@RequestMapping("/welcome")
    public String welcome() {
        return service.retrieveWelcomeMessage();
    }
}

What Else Does Spring Framework Solve?

Problem 1: Duplication/Plumbing Code

Does Spring Framework stop with Dependency Injection? No. It builds on the core concept of Dependency Injection with a number of Spring Modules

  • Spring JDBC
  • Spring MVC
  • Spring AOP
  • Spring ORM
  • Spring JMS
  • Spring Test

Consider Spring JMS and Spring JDBC for a moment.

Do these modules bring in any new functionality? No. We can do all this with J2EE or Java EE. So, what do these bring in? They bring in simple abstractions. The aim of these abstractions is to

  • Reduce Boilerplate Code/Reduce Duplication
  • Promote Decoupling/Increase Unit Testability

For example, you need much less code to use a JDBCTemplate or a JMSTemplate compared to a traditional JDBC or JMS.

Problem 2: Good Integration With Other Frameworks

The great thing about Spring Framework is that it does not try to solve problems that are already solved. All that it does is to provide a great integration with frameworks which provide great solutions.

  • Hibernate for ORM
  • iBatis for Object Mapping
  • JUnit and Mockito for Unit Testing
What Is the Core Problem That Spring MVC Framework Solves?

Spring MVC Framework provides decoupled way of developing web applications. With simple concepts like Dispatcher Servlet, ModelAndView and View Resolver, it makes it easy to develop web applications.## Why Do We Need Spring Boot?

Spring based applications have a lot of configuration.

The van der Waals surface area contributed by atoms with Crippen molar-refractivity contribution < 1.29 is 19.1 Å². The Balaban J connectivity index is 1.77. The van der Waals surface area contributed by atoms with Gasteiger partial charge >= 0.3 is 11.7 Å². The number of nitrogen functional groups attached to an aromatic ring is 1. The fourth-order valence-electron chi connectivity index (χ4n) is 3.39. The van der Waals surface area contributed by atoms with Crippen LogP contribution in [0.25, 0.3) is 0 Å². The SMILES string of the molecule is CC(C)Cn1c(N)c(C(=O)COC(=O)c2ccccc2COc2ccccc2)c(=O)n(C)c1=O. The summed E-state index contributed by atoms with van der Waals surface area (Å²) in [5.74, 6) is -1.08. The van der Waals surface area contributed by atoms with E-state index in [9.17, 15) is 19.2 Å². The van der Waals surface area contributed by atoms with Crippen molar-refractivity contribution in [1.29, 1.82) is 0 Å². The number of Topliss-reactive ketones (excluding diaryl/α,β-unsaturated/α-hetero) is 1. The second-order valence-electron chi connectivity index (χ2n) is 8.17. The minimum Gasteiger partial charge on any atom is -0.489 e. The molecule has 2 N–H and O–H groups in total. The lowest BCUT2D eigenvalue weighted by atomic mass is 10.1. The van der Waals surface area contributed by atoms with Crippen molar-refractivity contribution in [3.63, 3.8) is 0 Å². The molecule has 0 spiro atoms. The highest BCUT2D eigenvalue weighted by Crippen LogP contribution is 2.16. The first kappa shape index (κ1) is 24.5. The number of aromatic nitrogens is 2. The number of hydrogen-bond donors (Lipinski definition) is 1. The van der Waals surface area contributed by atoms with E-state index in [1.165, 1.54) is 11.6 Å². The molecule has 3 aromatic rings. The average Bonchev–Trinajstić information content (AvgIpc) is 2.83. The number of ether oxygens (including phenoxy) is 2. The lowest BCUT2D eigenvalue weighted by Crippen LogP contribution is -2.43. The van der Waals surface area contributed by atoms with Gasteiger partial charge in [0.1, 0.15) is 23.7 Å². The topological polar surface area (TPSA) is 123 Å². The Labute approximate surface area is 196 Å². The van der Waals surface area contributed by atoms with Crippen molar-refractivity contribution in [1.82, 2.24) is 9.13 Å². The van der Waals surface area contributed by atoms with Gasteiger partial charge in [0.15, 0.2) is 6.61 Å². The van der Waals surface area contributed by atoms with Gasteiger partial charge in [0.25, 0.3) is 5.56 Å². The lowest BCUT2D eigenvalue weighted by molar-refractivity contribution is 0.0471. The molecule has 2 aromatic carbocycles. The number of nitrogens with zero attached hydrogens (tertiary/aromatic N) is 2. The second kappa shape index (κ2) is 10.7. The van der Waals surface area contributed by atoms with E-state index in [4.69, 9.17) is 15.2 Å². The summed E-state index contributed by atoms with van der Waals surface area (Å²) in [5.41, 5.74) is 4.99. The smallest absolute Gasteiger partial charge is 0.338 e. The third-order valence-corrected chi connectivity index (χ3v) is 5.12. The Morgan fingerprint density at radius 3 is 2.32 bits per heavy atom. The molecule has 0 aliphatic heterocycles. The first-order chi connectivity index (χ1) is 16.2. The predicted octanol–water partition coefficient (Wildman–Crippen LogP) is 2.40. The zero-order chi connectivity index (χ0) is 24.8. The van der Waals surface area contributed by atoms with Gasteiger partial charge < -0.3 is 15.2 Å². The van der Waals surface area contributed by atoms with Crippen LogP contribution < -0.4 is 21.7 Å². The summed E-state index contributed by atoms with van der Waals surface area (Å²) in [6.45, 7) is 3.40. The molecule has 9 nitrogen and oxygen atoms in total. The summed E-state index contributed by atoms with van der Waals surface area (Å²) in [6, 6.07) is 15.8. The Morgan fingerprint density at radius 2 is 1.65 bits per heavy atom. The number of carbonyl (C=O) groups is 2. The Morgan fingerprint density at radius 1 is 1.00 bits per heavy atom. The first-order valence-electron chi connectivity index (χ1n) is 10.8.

When we use Spring MVC, we need to configure component scan, dispatcher servlet, a view resolver, web jars(for delivering static content) among other things.

  <bean
        class="org.springframework.web.servlet.view.InternalResourceViewResolver">
        <property name="prefix">
            <value>/WEB-INF/views/</value>
        </property>
        <property name="suffix">
            <value>.jsp</value>
        </property>
  </bean>

  <mvc:resources mapping="/webjars/**" location="/webjars/"/>


The code snippet below shows the typical configuration of a dispatcher servlet in a web application.

    <servlet>
        <servlet-name>dispatcher</servlet-name>
        <servlet-class>
            org.springframework.web.servlet.DispatcherServlet
        </servlet-class>
        <init-param>
            <param-name>contextConfigLocation</param-name>
            <param-value>/WEB-INF/todo-servlet.xml</param-value>
        </init-param>
        <load-on-startup>1</load-on-startup>
    </servlet>

    <servlet-mapping>
        <servlet-name>dispatcher</servlet-name>
        <url-pattern>/</url-pattern>
    </servlet-mapping>


When we use Hibernate/JPA, we would need to configure a datasource, an entity manager factory, a transaction manager among a host of other things.

    <bean id="dataSource" class="com.mchange.v2.c3p0.ComboPooledDataSource"
        destroy-method="close">
        <property name="driverClass" value="${db.driver}" />
        <property name="jdbcUrl" value="${db.url}" />
        <property name="user" value="${db.username}" />
        <property name="password" value="${db.password}" />
    </bean>

    <jdbc:initialize-database data-source="dataSource">
        <jdbc:script location="classpath:config/schema.sql" />
        <jdbc:script location="classpath:config/data.sql" />
    </jdbc:initialize-database>

    <bean
        class="org.springframework.orm.jpa.LocalContainerEntityManagerFactoryBean"
        id="entityManagerFactory">
        <property name="persistenceUnitName" value="hsql_pu" />
        <property name="dataSource" ref="dataSource" />
    </bean>

    <bean id="transactionManager" class="org.springframework.orm.jpa.JpaTransactionManager">
        <property name="entityManagerFactory" ref="entityManagerFactory" />
        <property name="dataSource" ref="dataSource" />
    </bean>

    <tx:annotation-driven transaction-manager="transactionManager"/>


Problem #1: Spring Boot Auto Configuration: Can We Think Different?

Spring Boot brings a new thought process around this.

Can we bring more intelligence into this? When a spring mvc jar is added into an application, can we auto configure some beans automatically?* How about auto-configuring a Data Source if Hibernate jar is on the classpath?

  • How about auto-configuring a Dispatcher Servlet if Spring MVC jar is on the classpath?

There would be provisions to override the default auto configuration.